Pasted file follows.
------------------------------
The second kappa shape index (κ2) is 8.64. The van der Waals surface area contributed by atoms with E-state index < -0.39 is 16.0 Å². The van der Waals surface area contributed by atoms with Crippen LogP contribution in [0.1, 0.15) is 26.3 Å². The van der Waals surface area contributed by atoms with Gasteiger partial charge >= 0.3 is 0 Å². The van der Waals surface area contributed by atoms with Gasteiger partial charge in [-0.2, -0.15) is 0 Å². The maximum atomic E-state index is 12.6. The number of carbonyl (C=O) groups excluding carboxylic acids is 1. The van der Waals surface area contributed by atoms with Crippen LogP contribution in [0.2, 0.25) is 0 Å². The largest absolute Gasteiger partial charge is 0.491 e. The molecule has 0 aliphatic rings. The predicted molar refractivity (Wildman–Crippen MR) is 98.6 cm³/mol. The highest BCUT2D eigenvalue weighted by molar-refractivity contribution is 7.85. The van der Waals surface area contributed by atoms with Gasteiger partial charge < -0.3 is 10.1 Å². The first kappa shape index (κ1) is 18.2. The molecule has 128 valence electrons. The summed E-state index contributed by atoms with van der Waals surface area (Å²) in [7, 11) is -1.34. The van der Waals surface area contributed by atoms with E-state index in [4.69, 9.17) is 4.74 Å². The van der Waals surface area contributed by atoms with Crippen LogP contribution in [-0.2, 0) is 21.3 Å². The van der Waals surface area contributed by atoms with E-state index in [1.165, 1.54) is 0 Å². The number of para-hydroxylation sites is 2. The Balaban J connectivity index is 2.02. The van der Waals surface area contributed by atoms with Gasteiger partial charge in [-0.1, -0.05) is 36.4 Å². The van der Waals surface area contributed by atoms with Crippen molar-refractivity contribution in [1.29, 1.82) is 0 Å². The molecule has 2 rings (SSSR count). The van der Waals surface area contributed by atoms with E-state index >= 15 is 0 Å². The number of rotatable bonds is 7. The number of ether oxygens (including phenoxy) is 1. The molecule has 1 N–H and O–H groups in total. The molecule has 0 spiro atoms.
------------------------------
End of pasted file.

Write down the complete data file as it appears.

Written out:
The second kappa shape index (κ2) is 8.64. The van der Waals surface area contributed by atoms with E-state index < -0.39 is 16.0 Å². The van der Waals surface area contributed by atoms with Crippen LogP contribution in [0.1, 0.15) is 26.3 Å². The van der Waals surface area contributed by atoms with Gasteiger partial charge >= 0.3 is 0 Å². The van der Waals surface area contributed by atoms with Gasteiger partial charge in [-0.2, -0.15) is 0 Å². The maximum atomic E-state index is 12.6. The number of carbonyl (C=O) groups excluding carboxylic acids is 1. The van der Waals surface area contributed by atoms with Crippen LogP contribution in [0.2, 0.25) is 0 Å². The largest absolute Gasteiger partial charge is 0.491 e. The molecule has 0 aliphatic rings. The predicted molar refractivity (Wildman–Crippen MR) is 98.6 cm³/mol. The highest BCUT2D eigenvalue weighted by molar-refractivity contribution is 7.85. The van der Waals surface area contributed by atoms with Gasteiger partial charge < -0.3 is 10.1 Å². The first kappa shape index (κ1) is 18.2. The molecule has 128 valence electrons. The summed E-state index contributed by atoms with van der Waals surface area (Å²) in [7, 11) is -1.34. The van der Waals surface area contributed by atoms with E-state index in [4.69, 9.17) is 4.74 Å². The van der Waals surface area contributed by atoms with Crippen LogP contribution in [-0.2, 0) is 21.3 Å². The van der Waals surface area contributed by atoms with E-state index in [1.165, 1.54) is 0 Å². The number of para-hydroxylation sites is 2. The Balaban J connectivity index is 2.02. The van der Waals surface area contributed by atoms with Gasteiger partial charge in [-0.1, -0.05) is 36.4 Å². The van der Waals surface area contributed by atoms with Crippen molar-refractivity contribution in [1.29, 1.82) is 0 Å². The molecule has 2 rings (SSSR count). The van der Waals surface area contributed by atoms with E-state index >= 15 is 0 Å². The number of rotatable bonds is 7. The number of ether oxygens (including phenoxy) is 1. The molecule has 1 N–H and O–H groups in total. The molecule has 0 spiro atoms.